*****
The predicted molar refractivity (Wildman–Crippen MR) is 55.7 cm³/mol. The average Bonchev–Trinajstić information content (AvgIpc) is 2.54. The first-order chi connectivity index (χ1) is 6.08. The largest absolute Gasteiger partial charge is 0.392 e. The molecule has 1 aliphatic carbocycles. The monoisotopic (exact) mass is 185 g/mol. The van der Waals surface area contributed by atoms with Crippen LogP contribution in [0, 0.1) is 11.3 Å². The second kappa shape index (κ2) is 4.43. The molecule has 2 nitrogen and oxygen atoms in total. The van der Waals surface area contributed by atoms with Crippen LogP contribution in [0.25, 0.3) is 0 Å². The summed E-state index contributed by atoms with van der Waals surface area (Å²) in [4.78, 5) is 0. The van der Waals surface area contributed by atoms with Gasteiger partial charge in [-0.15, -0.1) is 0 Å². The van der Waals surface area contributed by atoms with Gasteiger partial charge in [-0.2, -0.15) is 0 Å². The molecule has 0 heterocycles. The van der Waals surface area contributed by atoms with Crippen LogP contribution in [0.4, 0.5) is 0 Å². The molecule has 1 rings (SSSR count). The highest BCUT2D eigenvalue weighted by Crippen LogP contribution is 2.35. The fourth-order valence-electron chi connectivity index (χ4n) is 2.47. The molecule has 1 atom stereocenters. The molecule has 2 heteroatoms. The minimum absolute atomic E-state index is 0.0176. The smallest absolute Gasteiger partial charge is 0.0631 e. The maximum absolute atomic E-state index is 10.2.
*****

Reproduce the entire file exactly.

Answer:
The predicted molar refractivity (Wildman–Crippen MR) is 55.7 cm³/mol. The average Bonchev–Trinajstić information content (AvgIpc) is 2.54. The first-order chi connectivity index (χ1) is 6.08. The largest absolute Gasteiger partial charge is 0.392 e. The molecule has 1 aliphatic carbocycles. The monoisotopic (exact) mass is 185 g/mol. The van der Waals surface area contributed by atoms with Crippen LogP contribution in [0, 0.1) is 11.3 Å². The second kappa shape index (κ2) is 4.43. The molecule has 2 nitrogen and oxygen atoms in total. The van der Waals surface area contributed by atoms with Crippen LogP contribution in [0.25, 0.3) is 0 Å². The summed E-state index contributed by atoms with van der Waals surface area (Å²) in [4.78, 5) is 0. The van der Waals surface area contributed by atoms with Gasteiger partial charge in [-0.15, -0.1) is 0 Å². The van der Waals surface area contributed by atoms with Gasteiger partial charge in [-0.2, -0.15) is 0 Å². The molecule has 0 heterocycles. The van der Waals surface area contributed by atoms with Crippen LogP contribution in [0.4, 0.5) is 0 Å². The molecule has 1 rings (SSSR count). The highest BCUT2D eigenvalue weighted by Crippen LogP contribution is 2.35. The fourth-order valence-electron chi connectivity index (χ4n) is 2.47. The molecule has 1 atom stereocenters. The molecule has 2 heteroatoms. The minimum absolute atomic E-state index is 0.0176. The smallest absolute Gasteiger partial charge is 0.0631 e. The maximum absolute atomic E-state index is 10.2.